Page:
(Editors' Note: This article covers a micro-cap stock. Please be aware of the risks associated with these stocks.)
It has been nearly eight months, since I last reported on the "Dirt Cheap Value Portfolio" back in February, when it stood at $55.41. At that time, the Dow 30 was sitting at 14,036. Since then, the DJIA average has risen 9.70% (thanks to QE3), while the "DCVP" levitated a juicy 2.4 times that rate, adding a impressive 23.30% of market value, closing at $68.33.
Why on earth did the "DCVP" beat the averages by so much (140% to be exact)? Simply because its components were so depressed, they possessed more pent up energy. When good news finally came, the distance and magnitude they were able to catapult, was proportionally greater. You might say, these "energy" stocks were all juiced up.
The big winners were Diamond Foods (DMND) and Fuel Systems Solutions (FSYS). Diamond tacked on 39% to its share price, while Fuel System's saw a 27% gain. JetBlue Airways (JBLU) soared 19%, while Pep Boys (PBY) ran up a respectable 10%. The only loser of the group was Luby's (LUB), paring 7% from its market cap.
DMND: although its shares benefited from a stronger than expected earnings report, the announcement of a shareholder settlement was the real catalyst, because its put the potato chip makers uncertainty, squarely in its rear view mirror. DA Davidson analyst Tim Ranney obviously concurred, as he upped his target price to $24. Ranney's could be too low, considering DMND is ripe as a takeover candidate. Price target: $28
FSYS: The alternative fuel parts purveyor produced a solid second quarter earnings report. In addition, word of a new GM contract for the Chevrolet 2014 Cruze sedan, created even more exuberance. The news initially sent the stock out of a cannon, soaring 20%. When the dust finally settled, the shares retraced about half of that move, providing another solid buying opportunity. An additional catalyst to the shares, could be its coming third quarter earnings report.
Those results are slated to be released during the second week of November. The consensus of estimates, calling for earnings of 5 cents, on a 8% jump in sales to $98 million, could be too conservative. Look for management to handily top estimates, by reporting earnings of 11 cents, on sales of $102 million. Price target: $25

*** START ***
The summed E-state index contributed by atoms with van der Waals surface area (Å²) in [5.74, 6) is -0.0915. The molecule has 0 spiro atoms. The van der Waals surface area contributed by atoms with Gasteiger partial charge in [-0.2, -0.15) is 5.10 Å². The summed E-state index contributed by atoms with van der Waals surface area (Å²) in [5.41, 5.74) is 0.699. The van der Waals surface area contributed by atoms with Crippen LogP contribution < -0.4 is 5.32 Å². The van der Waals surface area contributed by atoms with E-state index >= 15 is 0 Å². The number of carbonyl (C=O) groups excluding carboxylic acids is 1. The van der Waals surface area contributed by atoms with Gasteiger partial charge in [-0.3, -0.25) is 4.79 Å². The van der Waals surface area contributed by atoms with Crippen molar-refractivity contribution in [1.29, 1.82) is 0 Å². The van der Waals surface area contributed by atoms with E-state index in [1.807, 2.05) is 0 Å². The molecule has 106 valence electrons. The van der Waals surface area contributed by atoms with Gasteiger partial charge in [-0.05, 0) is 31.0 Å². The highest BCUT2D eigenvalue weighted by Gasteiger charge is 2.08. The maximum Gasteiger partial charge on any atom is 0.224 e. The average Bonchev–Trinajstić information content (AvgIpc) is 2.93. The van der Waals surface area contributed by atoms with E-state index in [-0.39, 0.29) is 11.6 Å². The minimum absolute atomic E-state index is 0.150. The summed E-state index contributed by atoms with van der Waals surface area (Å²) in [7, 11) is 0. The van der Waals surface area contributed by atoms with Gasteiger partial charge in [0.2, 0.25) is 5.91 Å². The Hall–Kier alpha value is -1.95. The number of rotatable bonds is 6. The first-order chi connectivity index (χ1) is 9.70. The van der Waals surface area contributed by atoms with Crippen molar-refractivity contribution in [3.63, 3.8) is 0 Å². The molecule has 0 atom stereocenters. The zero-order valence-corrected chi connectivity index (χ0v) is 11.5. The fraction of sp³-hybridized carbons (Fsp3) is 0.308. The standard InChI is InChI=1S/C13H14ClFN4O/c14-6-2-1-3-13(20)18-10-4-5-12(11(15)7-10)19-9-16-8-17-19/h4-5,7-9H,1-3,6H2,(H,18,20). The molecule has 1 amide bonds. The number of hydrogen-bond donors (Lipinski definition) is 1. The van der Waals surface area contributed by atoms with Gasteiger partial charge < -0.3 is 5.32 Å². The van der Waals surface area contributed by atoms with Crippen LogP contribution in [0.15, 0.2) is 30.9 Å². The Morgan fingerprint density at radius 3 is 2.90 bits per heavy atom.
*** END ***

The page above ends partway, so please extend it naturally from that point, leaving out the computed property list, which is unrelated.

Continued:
PBY: Although the company put up lackluster numbers in its second quarter report, the shares took off, after an initial dive (faking out many) including me. The company has since announced the purchase of a 17 unit southern California tire chain.
As of the end of its second quarter, the auto parts seller still had not yet initiated any purchases on its $50 million stock buyback commitment, and two inquiring calls by this writer to the CFO, were left unanswered. Frustrating, to say the least. Hopefully, the company will learn the importance of transparency. Price target $13.50
JBLU: the shares are flying high. Just last week, they made a new 52 week high, and are only 20 cents from breaking above five year highs. Further adding strength to the stock price, was a Zacks report highlighting JBLU's revenue passenger miles (RPM's), rising 1.6% in its latest reporting period. Price target: $8
LUB: I am not going to lie. This one is like watching paint dry. The restaurant operator is very timid at communicating its vision to the street. Perhaps next month, when the company reports its year end results, we will finally gain more insight. In the meantime, investors must endure. Price target: $8
Honorable mention: Farmer Brothers (FARM) has been a pillar of strength lately, with its shares only 7% from 52 week highs. Roth Capital Partners increased its price target a formidable 18%, from $17 to $20. Meanwhile, Bridgford Foods (BRID) has soared 33% in less than a month, making it eligible to be included in the Russell 2000 index. The snack food maker's float is so tiny, at just 1.5 million shares, that forced buying from Russell 2000 index members, would probably send the shares through the roof.
Conclusion: There is no doubt that the Fed spending $1 trillion a year in its Quantitative Easing endeavors has benefited stocks in a huge way. Once the money printing ceases, we will be in for a significant fall, because higher inflation and interest rates will be a certainty. The good news is, the "DCVP" will see a lot less downside than most of the high flyers, because of its components low betas, value status and defensive nature.